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Employment

Here’s how much money people actually need to live on during the cost of living crisis

Researchers took into account social interaction such as attending parties, giving Christmas presents and the odd takeaway.

How much do you think a person needs to earn to live an acceptable life. Not just to survive, but to live with dignity?

Well, researchers have come up with a new figure based on what the public think is needed to live a decent life, covering not only the basics of food, bills and rent, but also the things that make life worth living – social connection, leisure and the odd takeaway.

A single person would need to earn £25,500 a year, far above the government’s legal minimum wage of £18,600 for adults aged 23 and over (the national living wage), according to anti-poverty charity The Joseph Rowntree Foundation, which commissioned Loughborough University’s Centre for Research in Social Policy (CRSP) to conduct the study.

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For a couple with two children, this ‘Minimum Income Standard (MIS)’ is £43,400 between them, to be able to live a dignified family life. 

Yet, if both parents work full-time on the national minimum wage, they will only earn £37,200, just 86 per cent of what is needed to live to a decent standard.

“The government’s cost of living support will not plug the growing gap between incomes and the amount families require to meet their minimum needs,” said Peter Matejic, head of analysis at the Joseph Rowntree Foundation. 

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“In order to move us closer to a society where fewer people fall below the Minimum Income Standard, the government must reform our social security system to ensure that everyone can afford the essentials and, more broadly, what the public think is needed to live in dignity.”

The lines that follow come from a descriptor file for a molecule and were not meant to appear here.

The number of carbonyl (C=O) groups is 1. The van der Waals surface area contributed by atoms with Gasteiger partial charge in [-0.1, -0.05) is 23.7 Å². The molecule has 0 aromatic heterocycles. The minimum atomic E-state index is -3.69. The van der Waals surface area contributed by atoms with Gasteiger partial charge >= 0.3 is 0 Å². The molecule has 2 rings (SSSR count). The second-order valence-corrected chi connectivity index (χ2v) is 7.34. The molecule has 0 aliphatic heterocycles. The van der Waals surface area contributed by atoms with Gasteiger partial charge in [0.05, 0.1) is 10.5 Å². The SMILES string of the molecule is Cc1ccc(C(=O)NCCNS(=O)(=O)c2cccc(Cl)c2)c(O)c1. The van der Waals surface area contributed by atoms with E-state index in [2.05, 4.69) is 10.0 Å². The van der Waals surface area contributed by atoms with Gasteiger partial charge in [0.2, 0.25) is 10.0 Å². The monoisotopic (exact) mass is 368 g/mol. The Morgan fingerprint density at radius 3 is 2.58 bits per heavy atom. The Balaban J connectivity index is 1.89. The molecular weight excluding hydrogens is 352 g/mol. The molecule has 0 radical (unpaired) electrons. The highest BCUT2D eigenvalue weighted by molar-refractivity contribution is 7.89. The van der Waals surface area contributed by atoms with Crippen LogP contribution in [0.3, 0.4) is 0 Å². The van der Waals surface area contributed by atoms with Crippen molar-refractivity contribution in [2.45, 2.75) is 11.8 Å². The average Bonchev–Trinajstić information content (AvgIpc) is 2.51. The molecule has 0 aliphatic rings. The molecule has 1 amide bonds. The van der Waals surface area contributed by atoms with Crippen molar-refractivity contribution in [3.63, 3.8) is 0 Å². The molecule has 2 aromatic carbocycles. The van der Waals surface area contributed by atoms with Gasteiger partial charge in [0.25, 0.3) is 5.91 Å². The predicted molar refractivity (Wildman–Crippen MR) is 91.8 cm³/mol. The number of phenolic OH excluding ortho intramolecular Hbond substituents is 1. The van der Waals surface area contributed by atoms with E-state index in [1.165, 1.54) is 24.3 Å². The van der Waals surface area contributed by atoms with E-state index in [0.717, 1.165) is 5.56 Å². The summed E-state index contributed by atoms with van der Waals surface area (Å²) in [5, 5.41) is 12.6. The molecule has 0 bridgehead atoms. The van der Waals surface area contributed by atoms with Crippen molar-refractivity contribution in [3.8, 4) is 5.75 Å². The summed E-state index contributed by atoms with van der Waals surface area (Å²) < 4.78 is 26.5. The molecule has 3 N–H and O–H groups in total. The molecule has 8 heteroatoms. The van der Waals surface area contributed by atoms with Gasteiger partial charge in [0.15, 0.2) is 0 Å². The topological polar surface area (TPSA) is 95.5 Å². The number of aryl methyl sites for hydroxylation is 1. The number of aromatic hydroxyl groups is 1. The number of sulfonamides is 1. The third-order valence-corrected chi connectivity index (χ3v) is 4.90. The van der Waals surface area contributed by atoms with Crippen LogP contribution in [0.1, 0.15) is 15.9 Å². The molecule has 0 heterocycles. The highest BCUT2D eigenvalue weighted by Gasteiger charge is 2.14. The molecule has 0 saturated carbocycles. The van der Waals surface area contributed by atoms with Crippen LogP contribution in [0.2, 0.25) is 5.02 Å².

To calculate the minimum income standard, the researchers asked members of the public what things they thought a person should be able to afford to live a reasonable lifestyle. As well as money to cover electricity bills and food costs, this included being able to participate in society by going out to eat, exchanging presents at Christmas, giving children pocket money, and going on one modest, UK-based holiday. 

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As with the 2020 calculation, those surveyed agreed that an entry-level, single screen Netflix subscription should be included for all households.

They also agreed that “being able to take part in special occasions and religious and family celebrations is an important part of feeling socially included”, and therefore budgets should cover seasonal decorations such as fairy lights, celebration food such as a Christmas turkey, and for giving gifts to loved ones. 

Report writer Abigail Davis was struck by how, despite increasing financial pressures on many, those surveyed for the research “still (emphasised) the importance and value of being able to feel part of the world around you”. 

But as prices continue to rise well ahead of incomes, “the reality is that more and more people are going to be focused on survival – keeping a roof over their heads, putting food on the table, and keeping their homes warm – and will fall well short of reaching this minimum living standard”.

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Your local vendor is at the sharp end of the cost-of-living crisis this Christmas. Prices of energy and food are rising rapidly. As is the cost of rent. All at their highest rate in 40 years. Vendors are amongst the most vulnerable people affected. Support our vendors to earn as much as they can and give them a fighting chance this Christmas.

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